This incident was no laughing matter — but it was made possible by Prime Minister Koizumi, who was an advocate of visiting the shrine. Due to Koizumi’s ultraconservative views, several hawkish Liberal Democratic Party (LDP) members were drawn to him during his tenure. One of these politicians was current Prime Minister Shinzo Abe, who served as deputy chief cabinet secretary then. The three — Koizumi, Abe, and Aso — represent ideas similar to those promoted by the infamous Nippon Kaigi lobby group, which has strong opinions about Japan’s role in World War II. These include denying the Nanjing Massacre, the existence of comfort women, and several other known atrocities committed by the Imperial Japanese Army. These beliefs explain the many distasteful comments made by Aso in the past, such as praising the Nazi method of changing the constitution: stealthily, without anyone noticing. Another time he praised Adolf Hitler directly, claiming that the Nazi leader was bad, but he had the right motives.
Despite the low tolerance of the Japanese public regarding political mishaps, Asōowas never removed from either of his posts. His high social status and his embeddedness in LDP circles were not the only factors saving him from dismissal. His brief time in the post of prime minister in 2008 gave him just enough experience in the forming global financial crisis and its management so he could become the minister of finance under Abe’s second tenure.
In the pre-Abe era, revolving door prime ministers were the standard for more than 20 years. Aso was not able to stay in office for more than one year, either. However, he managed to become such a rooted member of the LDP that today he leads an entire faction. Similarities in their views regarding history, national identity, and economic policies led Abe and Aso to join forces after the major LDP electoral failure that followed Aso’s term. Just like Aso, Abe has focused most on boosting the sluggish Japanese economy, and in that, making Aso the minister of finance is of key importance. Aso’s faction is the core powerhouse of the Abe administration, for it is the second biggest faction, and since Abe himself does not lead any faction, Aso’s provides the basic majority inside the LDP ranks.
Such factors might be involved in the answer to the question of why Aso has not been forced to resign despite the sentiments of the opposition and the public, which are quite flustered by his unconventional and oftentimes scandalous public communication (including derogatory and segregative comments targeting a social minority group), not to mention the Finance Ministry’s part in the Moritomo Gakuen scandal. It is undeniable, however, that Aso’s exceptional skills in public speaking — relying on his sense of humor, his love for pop-culture elements such as anime and manga, and his efficiency in the English language — help him in staying relevant.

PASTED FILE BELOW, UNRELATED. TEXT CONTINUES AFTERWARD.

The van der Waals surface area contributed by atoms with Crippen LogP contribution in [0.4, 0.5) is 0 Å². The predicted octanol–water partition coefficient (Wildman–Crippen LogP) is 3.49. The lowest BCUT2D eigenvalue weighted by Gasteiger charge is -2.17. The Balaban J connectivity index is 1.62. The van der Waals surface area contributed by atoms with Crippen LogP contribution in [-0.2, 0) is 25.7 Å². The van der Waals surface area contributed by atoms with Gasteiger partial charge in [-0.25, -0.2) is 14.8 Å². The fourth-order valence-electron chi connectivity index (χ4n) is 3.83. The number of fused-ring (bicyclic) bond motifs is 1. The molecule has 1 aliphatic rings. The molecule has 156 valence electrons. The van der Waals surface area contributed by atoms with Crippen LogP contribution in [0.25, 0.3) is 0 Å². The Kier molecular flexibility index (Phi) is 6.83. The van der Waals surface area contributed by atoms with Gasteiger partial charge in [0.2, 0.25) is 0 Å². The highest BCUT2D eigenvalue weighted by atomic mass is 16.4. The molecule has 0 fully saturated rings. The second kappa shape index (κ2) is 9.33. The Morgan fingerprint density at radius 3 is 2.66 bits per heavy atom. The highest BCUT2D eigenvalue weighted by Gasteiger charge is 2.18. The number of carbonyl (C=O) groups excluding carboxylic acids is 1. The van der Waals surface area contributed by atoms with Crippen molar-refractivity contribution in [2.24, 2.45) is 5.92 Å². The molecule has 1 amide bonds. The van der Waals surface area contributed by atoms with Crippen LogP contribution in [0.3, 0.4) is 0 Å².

Some have speculated that the reason why Finance Ministry officials decided to come forward with the story of the cover-up of the official documents stating that Akie Abe was involved in the Moritomo Gakuen land deal is that Aso is going after Abe in the LDP presidential race, aiming to become a prime minister himself once more. But the way in which Aso handled the question of responsibility regarding this issue — cutting salaries and handing back his own — is an effort to calm the tensions, instead of blaming Abe for the scandal.
In September, during the LDP presidential elections, we will see whether the true colors of Taro Aso will help him in positioning himself or not.
Emese Schwarcz is an international relations expert with a specialization in Japanese politics. She is currently responsible for managing Japanese relations and organizing events regarding East Asia at a Hungarian think-tank, the Antall József Knowledge Centre.